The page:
Those watching the political landscape in this country may have noted that the major political parties in this country, the ruling party and one from the opposition have difference in the crowds they pull.
But they must have also noted that the crowds that converge for one political party in the Opposition are mainly of youths mostly under 35 years old; the majority being the youngest. What is it that youths of this country are attracted to this party in the Opposition?
One may suspect it must be one of the opposition parties’ confrontational stance: such as ‘mpaka kieleweke’ (a warlike slogan to come to the root of a given matter!]
This slogan looks attractive especially to young people seen in the crowds this party is able to pull. Has there been anything substantive on alternative social-economic programmes?
The Opposition seems to have focused on “ufisadi” - alleged thievery by those in public office! And this about all! What amuses me is that whereas its leadership dons fatigues – the same attire Fidel Castro or Che Guevara would be comfortable with, one of these political parties in the Opposition, the other day chose to use helicopters to visit the people across the country!
But the people this party wanted to impress can hardly afford owning bicycles, can they? I leave it to your fertile imagination to decode what ideology this party subscribes to!
But then what is the concrete situation on the ground in this country today? In the recent past, there had been raging battles between peasants and herdsmen.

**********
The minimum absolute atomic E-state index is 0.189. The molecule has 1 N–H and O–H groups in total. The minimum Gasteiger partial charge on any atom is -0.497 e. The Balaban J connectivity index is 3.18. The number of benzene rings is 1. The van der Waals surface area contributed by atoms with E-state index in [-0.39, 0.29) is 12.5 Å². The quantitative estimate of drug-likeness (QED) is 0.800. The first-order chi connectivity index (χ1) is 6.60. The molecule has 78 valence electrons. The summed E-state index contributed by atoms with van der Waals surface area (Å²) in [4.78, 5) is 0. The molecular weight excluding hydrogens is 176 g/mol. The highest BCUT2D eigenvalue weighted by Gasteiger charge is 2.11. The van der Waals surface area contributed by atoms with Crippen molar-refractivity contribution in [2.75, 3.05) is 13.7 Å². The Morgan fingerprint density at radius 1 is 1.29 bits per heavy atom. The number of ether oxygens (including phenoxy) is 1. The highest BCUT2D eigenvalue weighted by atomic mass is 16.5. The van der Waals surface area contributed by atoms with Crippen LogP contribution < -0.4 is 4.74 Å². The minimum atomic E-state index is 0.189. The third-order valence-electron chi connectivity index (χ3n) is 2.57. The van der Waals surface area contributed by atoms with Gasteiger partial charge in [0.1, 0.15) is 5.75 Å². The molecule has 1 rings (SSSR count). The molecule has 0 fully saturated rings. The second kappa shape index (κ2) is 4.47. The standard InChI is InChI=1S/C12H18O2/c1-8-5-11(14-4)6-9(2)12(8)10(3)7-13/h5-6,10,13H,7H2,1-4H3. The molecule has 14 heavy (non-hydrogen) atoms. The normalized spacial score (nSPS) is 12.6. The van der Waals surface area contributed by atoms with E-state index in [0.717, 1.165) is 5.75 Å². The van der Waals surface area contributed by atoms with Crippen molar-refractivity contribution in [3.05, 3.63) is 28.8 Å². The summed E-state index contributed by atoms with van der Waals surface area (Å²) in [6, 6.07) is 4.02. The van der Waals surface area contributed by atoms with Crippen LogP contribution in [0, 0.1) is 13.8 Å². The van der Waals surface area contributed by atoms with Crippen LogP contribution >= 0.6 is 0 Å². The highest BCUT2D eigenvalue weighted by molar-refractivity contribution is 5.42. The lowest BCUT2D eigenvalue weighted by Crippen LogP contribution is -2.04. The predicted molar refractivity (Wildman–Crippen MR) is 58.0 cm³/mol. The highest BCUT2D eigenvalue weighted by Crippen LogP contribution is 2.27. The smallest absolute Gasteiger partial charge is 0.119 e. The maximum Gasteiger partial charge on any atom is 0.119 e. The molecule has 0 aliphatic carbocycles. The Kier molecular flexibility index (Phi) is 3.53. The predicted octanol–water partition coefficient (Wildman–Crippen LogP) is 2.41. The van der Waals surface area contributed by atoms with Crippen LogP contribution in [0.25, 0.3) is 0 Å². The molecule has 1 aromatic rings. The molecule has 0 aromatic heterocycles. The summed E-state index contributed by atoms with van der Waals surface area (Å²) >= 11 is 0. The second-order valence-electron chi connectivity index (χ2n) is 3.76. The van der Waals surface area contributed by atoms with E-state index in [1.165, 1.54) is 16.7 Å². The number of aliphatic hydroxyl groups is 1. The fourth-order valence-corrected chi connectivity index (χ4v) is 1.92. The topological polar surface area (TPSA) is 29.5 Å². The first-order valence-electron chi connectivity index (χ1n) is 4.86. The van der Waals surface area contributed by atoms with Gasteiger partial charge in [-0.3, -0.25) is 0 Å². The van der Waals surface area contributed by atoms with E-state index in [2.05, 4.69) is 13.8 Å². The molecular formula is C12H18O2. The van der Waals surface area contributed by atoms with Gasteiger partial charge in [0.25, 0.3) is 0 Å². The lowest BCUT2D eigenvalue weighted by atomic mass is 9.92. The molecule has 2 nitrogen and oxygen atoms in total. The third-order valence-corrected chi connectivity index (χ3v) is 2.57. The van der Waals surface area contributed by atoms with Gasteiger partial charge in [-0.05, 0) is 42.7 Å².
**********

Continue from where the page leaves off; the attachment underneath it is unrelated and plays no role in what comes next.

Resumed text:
For the first time since independence, bows and arrows, which have not been taken seriously before, were being deployed by our people in the rural areas – the consequence of free for all grab of land in the rural areas as has been seen in the intervening years.
As I am writing, and if you are a parent, you must be wondering what to do with your sons and daughters who have completed schooling and even some training but are rotting at the house with no where to go or no hope at all to win jobs!
You may agree this situation is the consequence of the privatisation agenda we swallowed hook, bait and sinker thrown to us by western powers via the IMF decades ago.
Full-fledged capitalism is both inhumane and beastly – as we must have realised by now. You cannot oblige private firms to employ people nor oblige them to handle workers in a humane way.
You are hired by word of mouth and fired accordingly by word of mouth. This is capitalism! And we have massive unemployment in this country. The method of tilling land has not changed either; it is still the hand hoe.
And urban areas are full of young people, some of whom we see hawking this and that, making us wonder whether they are really able to eke a single decent meal a day.
At this point, this is the concrete situation on the ground in this country today. What follows now is to offer some pieces of advise to the ruling party - CCM – now that we have a new Secretary-General who is a renowned intellectual.
He has been my remarkable guest at my weekly TV Talk Show on local Channel Ten. My well-considered advice to the new Secretary-General of CCM is to work towards the party’s original agenda of concern for the majority poor of this country. This should be done consistently.
The Party should strive to narrow the gap between the rich of this country and the majority poor. Any party anywhere has an ideology. What is wrong with the original ideology of this party – UJAMAA – Socialism with self-reliance as its backbone?
Well, if Socialism (Ujamaa) is found tasteless to some people, why not proceed with ‘Hapa Kazi Tu’ (It is only hard work here) - a subtle pursuance of the original agenda of this ruling party? Fortunately, the new CCM Secretary-General has assumed office having investigated the life span of the party in terms of integrity and forthrightness in party leadership.
He is assuming office fully aware of the strengths and weaknesses of his party. So the way forward for the ruling party now is to go back to its roots, revive the party’s ideology within the context of today’s Tanzania.
The party’s organs should meet often to review the social-economic pace of the country, supported by its grass-root network across the country. It should not appear to come to life only when elections are around the corner!